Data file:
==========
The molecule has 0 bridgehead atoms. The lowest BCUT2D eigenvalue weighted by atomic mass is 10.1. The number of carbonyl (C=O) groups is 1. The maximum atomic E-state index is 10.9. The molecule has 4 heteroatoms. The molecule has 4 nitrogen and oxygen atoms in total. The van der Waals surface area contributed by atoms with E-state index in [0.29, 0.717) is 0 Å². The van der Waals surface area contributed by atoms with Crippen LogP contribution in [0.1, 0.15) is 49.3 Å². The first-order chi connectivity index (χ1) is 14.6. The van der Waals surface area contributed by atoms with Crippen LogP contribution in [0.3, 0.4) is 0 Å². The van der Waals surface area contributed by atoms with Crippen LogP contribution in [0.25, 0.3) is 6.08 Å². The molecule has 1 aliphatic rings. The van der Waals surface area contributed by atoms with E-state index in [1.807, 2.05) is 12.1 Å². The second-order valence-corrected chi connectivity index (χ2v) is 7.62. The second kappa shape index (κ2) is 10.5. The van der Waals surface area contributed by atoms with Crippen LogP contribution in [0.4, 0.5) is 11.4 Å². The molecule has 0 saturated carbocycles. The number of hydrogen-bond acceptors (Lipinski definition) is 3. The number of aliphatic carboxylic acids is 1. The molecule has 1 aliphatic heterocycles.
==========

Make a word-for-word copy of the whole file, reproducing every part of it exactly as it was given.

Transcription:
The molecule has 0 bridgehead atoms. The lowest BCUT2D eigenvalue weighted by atomic mass is 10.1. The number of carbonyl (C=O) groups is 1. The maximum atomic E-state index is 10.9. The molecule has 4 heteroatoms. The molecule has 4 nitrogen and oxygen atoms in total. The van der Waals surface area contributed by atoms with E-state index in [0.29, 0.717) is 0 Å². The van der Waals surface area contributed by atoms with Crippen LogP contribution in [0.1, 0.15) is 49.3 Å². The first-order chi connectivity index (χ1) is 14.6. The van der Waals surface area contributed by atoms with Crippen LogP contribution in [0.3, 0.4) is 0 Å². The van der Waals surface area contributed by atoms with Crippen LogP contribution in [0.25, 0.3) is 6.08 Å². The molecule has 1 aliphatic rings. The van der Waals surface area contributed by atoms with E-state index in [1.807, 2.05) is 12.1 Å². The second-order valence-corrected chi connectivity index (χ2v) is 7.62. The second kappa shape index (κ2) is 10.5. The van der Waals surface area contributed by atoms with Crippen LogP contribution in [0.4, 0.5) is 11.4 Å². The molecule has 0 saturated carbocycles. The number of hydrogen-bond acceptors (Lipinski definition) is 3. The number of aliphatic carboxylic acids is 1. The molecule has 1 aliphatic heterocycles.